The focus on redemption leads to a different set of questions, with a somewhat narcissistic tone. How do I achieve salvation? What causes me to sin? The common (anthropocentric) reading of the Garden of Eden is ultimately revealed as a caricature of human nature. We were not created in grace to fall into sin. We represent an evolutionary waypoint in a long and difficult process. Perhaps secularism – rejecting the baggage of institutional dogma – was required as a precondition for illumination of that process. Even if not necessary, we are yet today as Christians operating in a world that is preconditioned by the challenges of secularity – the idea that humanity can (or must at least try to) manage itself without recourse to God.

I must admit to being grateful for the historical background that makes apparent the extent of this dilemma. Stripping away the Biblical idea that we are defined by the necessity to achieve redemption from a fallen state, what does it mean to be human? The authors present four modern answers to this problem: Darwin, who held that we are the product of natural competitive forces experienced by all living creatures; Marx, who recognized that culture has created an entirely artificial competitive environment that is propagated not through genetics but social indoctrination; Freud, who identified the enormous challenge of raising our indoctrination from the depths of our subconscious into the light of rational analysis; and the existential philosophers led by Sartre, who championed the goal and practices of self-realization. In its full expression, then, secularism adopts the posture that to be human is to struggle for self-identity against the resistance of other wills.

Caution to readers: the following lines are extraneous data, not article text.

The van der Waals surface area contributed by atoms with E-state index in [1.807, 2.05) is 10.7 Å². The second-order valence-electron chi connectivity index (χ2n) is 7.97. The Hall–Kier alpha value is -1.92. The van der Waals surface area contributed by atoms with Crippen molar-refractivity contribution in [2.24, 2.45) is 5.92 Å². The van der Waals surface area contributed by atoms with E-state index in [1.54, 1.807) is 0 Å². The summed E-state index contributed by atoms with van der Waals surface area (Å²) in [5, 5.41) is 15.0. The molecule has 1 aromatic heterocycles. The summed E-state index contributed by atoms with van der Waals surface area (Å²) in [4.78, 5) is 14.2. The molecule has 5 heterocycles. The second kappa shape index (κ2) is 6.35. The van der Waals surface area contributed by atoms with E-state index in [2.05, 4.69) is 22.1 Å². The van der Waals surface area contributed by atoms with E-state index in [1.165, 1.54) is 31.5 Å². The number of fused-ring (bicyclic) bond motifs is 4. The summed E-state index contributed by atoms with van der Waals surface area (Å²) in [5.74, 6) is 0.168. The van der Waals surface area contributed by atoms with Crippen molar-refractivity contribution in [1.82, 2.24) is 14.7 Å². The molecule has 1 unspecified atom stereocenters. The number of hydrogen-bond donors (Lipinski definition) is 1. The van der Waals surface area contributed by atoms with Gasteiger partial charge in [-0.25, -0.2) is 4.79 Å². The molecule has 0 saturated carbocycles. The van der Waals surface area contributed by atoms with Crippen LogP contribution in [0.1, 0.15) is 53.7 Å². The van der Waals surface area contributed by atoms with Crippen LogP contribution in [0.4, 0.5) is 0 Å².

The Christian response to these thinkers is characterized with reference to three theologians. Tillich elaborated an accommodation of secular thought, in heralding Jesus as the exemplar of self realization. Barth elaborates rejection in asserting that the secular project is doomed because we cannot overcome the bias of our imperfect and fallen perceptions – we require the aid of an eternal, all-loving God. Finally, Niebuhr saw secularism as a prism which could be used to refine our understanding of Biblical metaphors that reveal the strength found in a relationship with the Divine Presence.

All of these men were impressively learned Christian scholars, but as I considered their theology, a single image completely demolished their relevance: the image of a mother nursing a child. I can see where the difficulty arises: Jesus commands “Love the Lord your God with all your heart and with all your soul and with all your mind,” with the prequel somehow elided: “As God seeks to love you…” Thus the image of the bond between the nursing mother and child. A bond of complete trust: unconditional donation of the mother’s self, and from the infant unguarded gratitude for the gift of sustenance.

And so it all seems terribly simple to me: the agency of love in our lives is to give us strength. Who in their right mind would ever choose to reject it? Jesus made it clear, not least in the parable of the prodigal son, that no sin is beyond redemption – all we have to do is turn to God for acceptance and receive gratefully the cloak of his authority.

Of course, the commandment continues “Love your neighbor as yourself.” As loving God allows us to receive God’s love, so we should share the love of God with others. In fact, to sin is to deny love to others. The only measure of the degree to which we have received God’s love, then, is the witness of those that we are given to love. When love has worked its way through us, its power flows through us without resistance to serve others. In love, we both facilitate and stand in guard of each other’s perfection.

As I see it, then, the proposition of Christianity in a secular world is: try to be yourself, and then see what happens when you chose instead the mutuality of love. The power that awaits you there is beyond mere human comprehension.